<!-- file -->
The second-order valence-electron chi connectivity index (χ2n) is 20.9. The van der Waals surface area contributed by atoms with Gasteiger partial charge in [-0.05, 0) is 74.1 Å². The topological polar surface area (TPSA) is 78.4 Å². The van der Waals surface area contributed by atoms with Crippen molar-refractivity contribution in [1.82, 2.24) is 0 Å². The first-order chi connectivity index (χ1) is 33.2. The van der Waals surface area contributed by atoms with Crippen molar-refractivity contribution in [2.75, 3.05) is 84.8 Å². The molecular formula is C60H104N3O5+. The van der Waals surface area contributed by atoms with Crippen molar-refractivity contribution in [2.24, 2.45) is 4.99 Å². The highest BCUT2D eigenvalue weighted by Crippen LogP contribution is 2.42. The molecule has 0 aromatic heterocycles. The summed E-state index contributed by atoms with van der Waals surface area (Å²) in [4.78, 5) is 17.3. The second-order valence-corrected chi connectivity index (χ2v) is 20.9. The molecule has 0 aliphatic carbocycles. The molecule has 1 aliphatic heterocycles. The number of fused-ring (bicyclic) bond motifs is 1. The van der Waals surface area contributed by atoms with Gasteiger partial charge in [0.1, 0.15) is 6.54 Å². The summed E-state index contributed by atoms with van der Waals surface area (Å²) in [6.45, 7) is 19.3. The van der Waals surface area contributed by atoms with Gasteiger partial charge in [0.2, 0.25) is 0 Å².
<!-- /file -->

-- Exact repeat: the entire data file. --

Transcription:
The second-order valence-electron chi connectivity index (χ2n) is 20.9. The van der Waals surface area contributed by atoms with Gasteiger partial charge in [-0.05, 0) is 74.1 Å². The topological polar surface area (TPSA) is 78.4 Å². The van der Waals surface area contributed by atoms with Crippen molar-refractivity contribution in [1.82, 2.24) is 0 Å². The first-order chi connectivity index (χ1) is 33.2. The van der Waals surface area contributed by atoms with Crippen molar-refractivity contribution in [2.75, 3.05) is 84.8 Å². The molecular formula is C60H104N3O5+. The van der Waals surface area contributed by atoms with Crippen molar-refractivity contribution in [2.24, 2.45) is 4.99 Å². The highest BCUT2D eigenvalue weighted by Crippen LogP contribution is 2.42. The molecule has 0 aromatic heterocycles. The summed E-state index contributed by atoms with van der Waals surface area (Å²) in [4.78, 5) is 17.3. The second-order valence-corrected chi connectivity index (χ2v) is 20.9. The molecule has 0 aliphatic carbocycles. The molecule has 1 aliphatic heterocycles. The number of fused-ring (bicyclic) bond motifs is 1. The van der Waals surface area contributed by atoms with Gasteiger partial charge in [0.1, 0.15) is 6.54 Å². The summed E-state index contributed by atoms with van der Waals surface area (Å²) in [6.45, 7) is 19.3. The van der Waals surface area contributed by atoms with Gasteiger partial charge in [0.2, 0.25) is 0 Å².